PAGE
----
A prison in Washington, D.C. for Confederate soldiers as well as for political prisoners and important people suspected of being disloyal. The latter two groups were often denied the writ of habeaus corpus. The granite prison building had once been the nation's temporary Capitol after the British had burned the Capitol during the War of 1812. It was then a hotel before becoming a prison in July 1861.
It had an annex known as Carroll Prison. Famous Civil War prisoners in the Old Capitol included the flamboyant raider, Major John Singleton Mosby, know as the Gray Ghost, and the Confederate spy, Mrs. Rose O'Neal Greenhow.
The Old Capitol also held prisoners from the battle of Gettysburg. One recorded happy ending involved the Confederate spy, Miss Antonia Ford of Fairfax, Virginia, who wed her guard (Captain Willard of a distinguished hotel family) when she was released.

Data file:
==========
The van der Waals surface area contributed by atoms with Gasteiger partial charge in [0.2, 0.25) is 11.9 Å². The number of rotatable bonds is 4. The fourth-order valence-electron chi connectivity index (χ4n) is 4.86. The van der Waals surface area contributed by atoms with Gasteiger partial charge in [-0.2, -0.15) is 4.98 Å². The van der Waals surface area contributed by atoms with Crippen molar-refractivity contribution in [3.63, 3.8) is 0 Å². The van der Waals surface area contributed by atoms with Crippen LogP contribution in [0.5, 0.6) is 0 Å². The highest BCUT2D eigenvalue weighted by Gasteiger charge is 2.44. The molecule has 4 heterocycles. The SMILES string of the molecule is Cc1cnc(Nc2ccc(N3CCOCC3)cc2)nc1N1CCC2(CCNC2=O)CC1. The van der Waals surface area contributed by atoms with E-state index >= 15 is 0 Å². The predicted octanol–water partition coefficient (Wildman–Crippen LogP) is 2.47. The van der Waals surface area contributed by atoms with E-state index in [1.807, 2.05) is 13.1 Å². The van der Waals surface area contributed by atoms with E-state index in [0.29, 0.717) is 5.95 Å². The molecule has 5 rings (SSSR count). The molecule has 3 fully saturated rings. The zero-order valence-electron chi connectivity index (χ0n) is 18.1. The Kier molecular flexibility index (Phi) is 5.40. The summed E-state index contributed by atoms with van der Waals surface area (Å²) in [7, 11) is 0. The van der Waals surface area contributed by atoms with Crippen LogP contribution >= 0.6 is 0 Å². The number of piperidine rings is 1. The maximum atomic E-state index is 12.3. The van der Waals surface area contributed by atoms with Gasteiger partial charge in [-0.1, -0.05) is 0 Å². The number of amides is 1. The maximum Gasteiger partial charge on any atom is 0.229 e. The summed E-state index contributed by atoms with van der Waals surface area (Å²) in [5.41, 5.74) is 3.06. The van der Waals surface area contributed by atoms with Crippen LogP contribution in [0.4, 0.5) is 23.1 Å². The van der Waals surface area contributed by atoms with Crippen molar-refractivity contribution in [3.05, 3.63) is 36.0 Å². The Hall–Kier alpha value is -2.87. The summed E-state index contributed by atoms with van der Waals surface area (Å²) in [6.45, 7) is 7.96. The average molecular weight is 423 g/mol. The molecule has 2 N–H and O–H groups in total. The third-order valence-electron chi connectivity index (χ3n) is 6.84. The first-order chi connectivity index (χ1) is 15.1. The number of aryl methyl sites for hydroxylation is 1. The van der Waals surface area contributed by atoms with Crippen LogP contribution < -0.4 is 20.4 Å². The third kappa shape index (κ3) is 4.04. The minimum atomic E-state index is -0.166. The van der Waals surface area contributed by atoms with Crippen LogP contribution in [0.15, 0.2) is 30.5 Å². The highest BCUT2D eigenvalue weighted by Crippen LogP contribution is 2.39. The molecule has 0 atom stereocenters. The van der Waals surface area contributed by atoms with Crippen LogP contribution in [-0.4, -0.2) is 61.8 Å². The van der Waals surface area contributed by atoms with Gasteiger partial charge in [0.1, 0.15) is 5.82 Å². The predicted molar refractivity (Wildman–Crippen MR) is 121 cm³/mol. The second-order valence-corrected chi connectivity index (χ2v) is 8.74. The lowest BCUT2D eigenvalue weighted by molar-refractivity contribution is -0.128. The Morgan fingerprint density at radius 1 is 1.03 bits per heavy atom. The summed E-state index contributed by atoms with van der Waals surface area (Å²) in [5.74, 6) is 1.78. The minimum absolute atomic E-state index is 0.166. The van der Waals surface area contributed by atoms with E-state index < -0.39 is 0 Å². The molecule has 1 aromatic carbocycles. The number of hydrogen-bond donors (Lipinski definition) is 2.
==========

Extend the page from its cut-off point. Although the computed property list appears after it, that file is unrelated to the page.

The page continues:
After the war, the only person ever executed as a war criminal, Major Henry Wirz, the commander of the infamous Confederate prison at Andersonville, was hanged at the prison on November 10, 1865, as soldiers chanted nonstop "Andersonville, Andersonville, Andersonville".
The site of the Old Capitol Prison is today occupied by the U.S. Supreme Court Building.
From: "The Language of the Civil War John D. Wright, page 211.